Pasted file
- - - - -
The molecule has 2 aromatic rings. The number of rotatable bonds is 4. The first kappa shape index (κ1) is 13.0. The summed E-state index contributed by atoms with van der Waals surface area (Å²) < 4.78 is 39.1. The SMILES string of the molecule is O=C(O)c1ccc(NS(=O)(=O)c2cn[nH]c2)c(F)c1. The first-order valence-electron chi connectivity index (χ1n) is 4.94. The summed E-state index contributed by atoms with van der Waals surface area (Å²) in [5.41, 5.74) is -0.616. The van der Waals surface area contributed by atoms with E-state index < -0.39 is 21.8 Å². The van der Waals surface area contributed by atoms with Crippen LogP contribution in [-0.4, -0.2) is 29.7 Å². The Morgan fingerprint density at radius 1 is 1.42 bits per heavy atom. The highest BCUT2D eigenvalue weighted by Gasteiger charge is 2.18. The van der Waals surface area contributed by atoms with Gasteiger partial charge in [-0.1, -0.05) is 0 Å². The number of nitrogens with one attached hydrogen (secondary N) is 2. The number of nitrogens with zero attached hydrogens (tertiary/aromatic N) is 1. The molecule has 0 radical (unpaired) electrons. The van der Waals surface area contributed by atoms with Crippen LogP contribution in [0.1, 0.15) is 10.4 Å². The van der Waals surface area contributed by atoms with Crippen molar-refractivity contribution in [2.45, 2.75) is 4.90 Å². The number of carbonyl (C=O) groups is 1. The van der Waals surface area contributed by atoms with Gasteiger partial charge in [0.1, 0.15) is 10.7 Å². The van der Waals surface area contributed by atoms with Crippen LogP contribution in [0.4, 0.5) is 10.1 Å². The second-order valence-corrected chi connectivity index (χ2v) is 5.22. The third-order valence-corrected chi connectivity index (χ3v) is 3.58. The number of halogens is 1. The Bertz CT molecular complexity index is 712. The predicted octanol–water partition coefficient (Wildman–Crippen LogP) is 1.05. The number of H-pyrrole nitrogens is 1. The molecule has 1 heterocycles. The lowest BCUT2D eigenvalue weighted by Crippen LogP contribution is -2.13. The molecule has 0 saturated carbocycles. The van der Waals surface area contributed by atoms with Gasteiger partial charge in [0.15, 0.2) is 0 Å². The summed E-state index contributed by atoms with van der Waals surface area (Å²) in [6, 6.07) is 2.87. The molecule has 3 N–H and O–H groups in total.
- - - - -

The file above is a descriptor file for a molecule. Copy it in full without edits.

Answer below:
The molecule has 2 aromatic rings. The number of rotatable bonds is 4. The first kappa shape index (κ1) is 13.0. The summed E-state index contributed by atoms with van der Waals surface area (Å²) < 4.78 is 39.1. The SMILES string of the molecule is O=C(O)c1ccc(NS(=O)(=O)c2cn[nH]c2)c(F)c1. The first-order valence-electron chi connectivity index (χ1n) is 4.94. The summed E-state index contributed by atoms with van der Waals surface area (Å²) in [5.41, 5.74) is -0.616. The van der Waals surface area contributed by atoms with E-state index < -0.39 is 21.8 Å². The van der Waals surface area contributed by atoms with Crippen LogP contribution in [-0.4, -0.2) is 29.7 Å². The Morgan fingerprint density at radius 1 is 1.42 bits per heavy atom. The highest BCUT2D eigenvalue weighted by Gasteiger charge is 2.18. The van der Waals surface area contributed by atoms with Gasteiger partial charge in [-0.1, -0.05) is 0 Å². The number of nitrogens with one attached hydrogen (secondary N) is 2. The number of nitrogens with zero attached hydrogens (tertiary/aromatic N) is 1. The molecule has 0 radical (unpaired) electrons. The van der Waals surface area contributed by atoms with Crippen LogP contribution in [0.1, 0.15) is 10.4 Å². The van der Waals surface area contributed by atoms with Crippen molar-refractivity contribution in [2.45, 2.75) is 4.90 Å². The number of carbonyl (C=O) groups is 1. The van der Waals surface area contributed by atoms with Gasteiger partial charge in [0.1, 0.15) is 10.7 Å². The van der Waals surface area contributed by atoms with Crippen LogP contribution in [0.4, 0.5) is 10.1 Å². The second-order valence-corrected chi connectivity index (χ2v) is 5.22. The third-order valence-corrected chi connectivity index (χ3v) is 3.58. The number of halogens is 1. The Bertz CT molecular complexity index is 712. The predicted octanol–water partition coefficient (Wildman–Crippen LogP) is 1.05. The number of H-pyrrole nitrogens is 1. The molecule has 1 heterocycles. The lowest BCUT2D eigenvalue weighted by Crippen LogP contribution is -2.13. The molecule has 0 saturated carbocycles. The van der Waals surface area contributed by atoms with Gasteiger partial charge in [0.15, 0.2) is 0 Å². The summed E-state index contributed by atoms with van der Waals surface area (Å²) in [6, 6.07) is 2.87. The molecule has 3 N–H and O–H groups in total.